Yoga instructors take stances on cultural understanding

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Sara Neff, center, participates with other attendees at the morning yoga session held at the camp site during Week 2 of the Coachella Valley Music and Arts Festival on Saturday, April 18, 2015, in Indio, Calif. (Marcus Yam/Los Angeles Times/TNS)

By Dan Corry

Alisa Zhou, student in psychology and business major, has been doing yoga for almost nine years.

She started the practicing yoga with her mom, using a DVD at home;now Zhou works at Amara Yoga and Arts. She said that the community in Urbana inspired her to teach yoga and educate others on the specific type of yoga she practices known as Ashtanga yoga.

The widely popular exercise became an issue earlier this year when the University of Ottawa in Ontario canceled a yoga class after students mentioned that the course could be seen as a form of cultural appropriation. The university offered to rebrand the class as a “mindful stretching” class, but the idea of yoga using different culture’s rituals without the backstory or beliefs behind them has sparked controversies on university campuses.

“Personally, I think that the mainstream view of yoga is sometimes disrespectful to the culture and the lack of awareness and understanding of where yoga and yoga philosophy comes from,” she said.

While training to become a yoga teacher, Zhou learned about the tradition and history which concentrates on “respecting the lineage” of the different positions and lifestyle.

“It’s quite upsetting to me and the people around me when we see people around us who are not of southern Indian background or do not practice Hindu wearing a bindi or mesh [two separate cultures] together,” Zhou said.

The same philosophy applies to some of the chants used while doing yoga. She said if someone doesn’t understand the background of the chant, there is a big difference from what the chants mean to the specific culture. Similarly, she said tying religion to yoga can also be perceived as offensive.

Zhou said it is helpful to know how people define yoga for example, she said, viewing yoga as simple physical meditation could be used in any context.

“When cultural appropriation comes into play is when you make statements about deities that you don’t understand or clothing that you don’t understand, where you’re trying to perceive a culture or religion that you’re not a part of,” she said. “Its one thing to admire, it’s a whole other thing to identify yourself as a culture that’s not your own.”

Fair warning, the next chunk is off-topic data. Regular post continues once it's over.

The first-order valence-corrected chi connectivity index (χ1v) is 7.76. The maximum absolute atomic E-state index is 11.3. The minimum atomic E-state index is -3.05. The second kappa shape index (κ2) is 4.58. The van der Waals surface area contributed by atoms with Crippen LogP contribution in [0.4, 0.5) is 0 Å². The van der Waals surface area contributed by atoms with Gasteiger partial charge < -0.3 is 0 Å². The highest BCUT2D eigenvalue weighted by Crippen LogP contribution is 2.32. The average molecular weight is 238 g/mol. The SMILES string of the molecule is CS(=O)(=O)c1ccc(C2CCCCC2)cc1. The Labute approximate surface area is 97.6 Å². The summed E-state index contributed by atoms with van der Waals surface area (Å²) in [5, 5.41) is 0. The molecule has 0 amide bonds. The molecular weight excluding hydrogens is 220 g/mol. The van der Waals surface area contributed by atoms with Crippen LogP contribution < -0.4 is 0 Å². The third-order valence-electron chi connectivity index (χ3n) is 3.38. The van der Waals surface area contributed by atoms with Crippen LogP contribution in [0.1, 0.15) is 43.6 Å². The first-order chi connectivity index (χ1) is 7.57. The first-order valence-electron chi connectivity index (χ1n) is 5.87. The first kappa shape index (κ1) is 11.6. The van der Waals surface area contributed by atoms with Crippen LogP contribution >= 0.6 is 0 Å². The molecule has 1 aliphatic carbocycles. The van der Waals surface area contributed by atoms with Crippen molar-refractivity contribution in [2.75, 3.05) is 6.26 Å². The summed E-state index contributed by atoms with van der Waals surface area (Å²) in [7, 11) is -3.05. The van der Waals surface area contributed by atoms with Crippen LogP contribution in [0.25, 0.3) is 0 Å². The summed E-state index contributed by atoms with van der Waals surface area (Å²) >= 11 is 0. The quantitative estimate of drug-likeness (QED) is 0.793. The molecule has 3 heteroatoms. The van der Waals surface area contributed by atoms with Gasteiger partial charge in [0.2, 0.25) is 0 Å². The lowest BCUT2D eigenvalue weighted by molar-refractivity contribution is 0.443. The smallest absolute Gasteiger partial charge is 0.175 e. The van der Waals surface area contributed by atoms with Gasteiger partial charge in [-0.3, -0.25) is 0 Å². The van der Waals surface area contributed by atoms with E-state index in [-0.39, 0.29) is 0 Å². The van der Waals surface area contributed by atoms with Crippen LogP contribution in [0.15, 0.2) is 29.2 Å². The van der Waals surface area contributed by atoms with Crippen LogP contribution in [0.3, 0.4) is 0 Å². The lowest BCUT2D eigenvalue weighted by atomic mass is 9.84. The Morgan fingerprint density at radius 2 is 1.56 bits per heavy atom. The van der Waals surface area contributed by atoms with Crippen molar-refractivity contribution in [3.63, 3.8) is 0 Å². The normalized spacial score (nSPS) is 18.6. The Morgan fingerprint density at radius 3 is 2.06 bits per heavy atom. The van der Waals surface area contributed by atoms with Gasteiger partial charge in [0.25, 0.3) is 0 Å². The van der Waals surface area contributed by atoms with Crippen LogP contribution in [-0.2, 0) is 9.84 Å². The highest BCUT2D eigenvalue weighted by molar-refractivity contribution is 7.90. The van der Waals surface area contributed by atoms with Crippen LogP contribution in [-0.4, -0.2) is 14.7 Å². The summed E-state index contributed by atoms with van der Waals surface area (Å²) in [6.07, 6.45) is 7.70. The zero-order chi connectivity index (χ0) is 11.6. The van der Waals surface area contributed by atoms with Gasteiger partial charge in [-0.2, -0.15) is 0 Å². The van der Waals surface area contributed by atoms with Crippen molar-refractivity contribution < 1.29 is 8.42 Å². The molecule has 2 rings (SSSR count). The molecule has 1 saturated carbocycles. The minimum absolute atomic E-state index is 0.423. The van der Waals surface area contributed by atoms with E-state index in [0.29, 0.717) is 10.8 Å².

However, Zhou said there are still ways to respectfully learn and practice yoga.

“You should definitely view yoga as more than just a physical practice.” she said “I think the most important part is the benefits that you get, outside of changes you see in your body, because there’s physical health, and there’s also mental, emotional, spiritual health.”

Katherine Williams, yoga instructor at the ARC and student in Dance, said she views yoga as cultural appropriation if instructors don’t inform student on how the practice came to be or what traditions they are based on.

Williams said she has no ties to Hindu practices but her training taught her about yoga philosophy and history.

“I think that there are a lot of benefits of yoga and people should always practice yoga, but they need to be informed of where these practices came,” Williams said.

Williams offers to answer questions about the history and culture behind yoga at the end of every class, but her students are generally not interested, she said.

Williams said that whenever her students approach her, the questions are less about what certain traditions mean or where they come from, and more about physical postures or strengthening physical things.

That statement could truly be the root of this problem. Students participate in yoga for the physical or material gains, but seem to ignore the history and beliefs that go into the actual practice of yoga. Champaign’s Iyengar Yoga center Director, Lois Steinberg, has been studying yoga for 40 years. She taught as a teaching assistant in the department of kinesiology for nine years and is currently studying at an Iyengar yoga institute in India.

“Yoga is not a religion,” she said. “All religious/non-religious groups, races, and gender, can practice and study yoga.”

Steinberg explained that her class begins by chanting “ohm.” This chanting, Steinberg says, is used to get in touch with your own sound vibrations.

“When you’re living in this modern day life,” Steinberg said. “Your surrounded by technology, computers, cars, electricity, and you are no longer balanced with your own natural bodies bio-rhythms and vibrations. Yoga is about bringing stillness to the ever fluctuating consciousness and helping you to come to your own true form.”

Steinberg is focused on expanding her consciousness and not about being flexible. She said that what she is seeing in society today is less of a true form of yoga and more aerobics, and while she is glad people use this to help them, she hopes that if students really like is, they search for something deeper and more meaningful in terms of the study of true Iyengar yoga.

“If there is a controversy with this, that’s just a form of ignorance,” she said. “I would ask people to look at the philosophy, art, and science of yoga and understand that it is simply a practice to help one develop themselves.”

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